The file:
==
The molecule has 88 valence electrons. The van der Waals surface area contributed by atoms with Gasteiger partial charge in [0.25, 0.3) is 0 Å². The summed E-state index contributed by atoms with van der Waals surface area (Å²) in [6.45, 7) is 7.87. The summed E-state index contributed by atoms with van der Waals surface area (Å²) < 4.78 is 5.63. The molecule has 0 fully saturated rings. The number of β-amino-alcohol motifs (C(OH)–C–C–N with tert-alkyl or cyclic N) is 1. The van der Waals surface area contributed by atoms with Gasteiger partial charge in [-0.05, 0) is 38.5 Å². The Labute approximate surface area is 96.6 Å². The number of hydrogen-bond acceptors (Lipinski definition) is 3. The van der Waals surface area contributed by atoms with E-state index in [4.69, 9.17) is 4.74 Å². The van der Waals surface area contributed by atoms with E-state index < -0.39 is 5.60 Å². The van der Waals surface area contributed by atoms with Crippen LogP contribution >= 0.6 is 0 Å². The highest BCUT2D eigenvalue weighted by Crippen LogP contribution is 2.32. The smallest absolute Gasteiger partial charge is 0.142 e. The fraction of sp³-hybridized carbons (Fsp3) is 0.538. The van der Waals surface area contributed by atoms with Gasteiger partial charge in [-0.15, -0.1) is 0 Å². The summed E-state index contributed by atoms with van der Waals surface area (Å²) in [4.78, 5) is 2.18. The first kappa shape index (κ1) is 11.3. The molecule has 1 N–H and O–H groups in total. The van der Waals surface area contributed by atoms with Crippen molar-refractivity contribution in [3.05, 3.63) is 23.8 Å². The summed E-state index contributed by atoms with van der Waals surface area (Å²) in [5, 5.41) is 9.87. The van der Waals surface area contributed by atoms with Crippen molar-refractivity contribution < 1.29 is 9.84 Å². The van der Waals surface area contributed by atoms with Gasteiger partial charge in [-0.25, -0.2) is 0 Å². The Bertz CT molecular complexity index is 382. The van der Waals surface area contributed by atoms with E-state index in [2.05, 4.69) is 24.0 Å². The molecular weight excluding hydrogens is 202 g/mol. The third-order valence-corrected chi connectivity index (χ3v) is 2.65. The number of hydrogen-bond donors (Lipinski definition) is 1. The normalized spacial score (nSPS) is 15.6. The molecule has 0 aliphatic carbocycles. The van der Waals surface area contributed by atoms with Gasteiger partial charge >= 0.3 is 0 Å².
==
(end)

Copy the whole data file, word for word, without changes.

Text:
The molecule has 88 valence electrons. The van der Waals surface area contributed by atoms with Gasteiger partial charge in [0.25, 0.3) is 0 Å². The summed E-state index contributed by atoms with van der Waals surface area (Å²) in [6.45, 7) is 7.87. The summed E-state index contributed by atoms with van der Waals surface area (Å²) < 4.78 is 5.63. The molecule has 0 fully saturated rings. The number of β-amino-alcohol motifs (C(OH)–C–C–N with tert-alkyl or cyclic N) is 1. The van der Waals surface area contributed by atoms with Gasteiger partial charge in [-0.05, 0) is 38.5 Å². The Labute approximate surface area is 96.6 Å². The number of hydrogen-bond acceptors (Lipinski definition) is 3. The van der Waals surface area contributed by atoms with E-state index in [4.69, 9.17) is 4.74 Å². The van der Waals surface area contributed by atoms with E-state index < -0.39 is 5.60 Å². The van der Waals surface area contributed by atoms with Crippen LogP contribution >= 0.6 is 0 Å². The highest BCUT2D eigenvalue weighted by Crippen LogP contribution is 2.32. The smallest absolute Gasteiger partial charge is 0.142 e. The fraction of sp³-hybridized carbons (Fsp3) is 0.538. The van der Waals surface area contributed by atoms with Gasteiger partial charge in [-0.15, -0.1) is 0 Å². The summed E-state index contributed by atoms with van der Waals surface area (Å²) in [4.78, 5) is 2.18. The first kappa shape index (κ1) is 11.3. The molecule has 1 N–H and O–H groups in total. The van der Waals surface area contributed by atoms with Crippen molar-refractivity contribution in [3.05, 3.63) is 23.8 Å². The summed E-state index contributed by atoms with van der Waals surface area (Å²) in [5, 5.41) is 9.87. The van der Waals surface area contributed by atoms with Crippen molar-refractivity contribution < 1.29 is 9.84 Å². The van der Waals surface area contributed by atoms with Gasteiger partial charge in [-0.25, -0.2) is 0 Å². The Bertz CT molecular complexity index is 382. The van der Waals surface area contributed by atoms with E-state index in [2.05, 4.69) is 24.0 Å². The molecular weight excluding hydrogens is 202 g/mol. The third-order valence-corrected chi connectivity index (χ3v) is 2.65. The number of hydrogen-bond donors (Lipinski definition) is 1. The normalized spacial score (nSPS) is 15.6. The molecule has 0 aliphatic carbocycles. The van der Waals surface area contributed by atoms with Gasteiger partial charge >= 0.3 is 0 Å².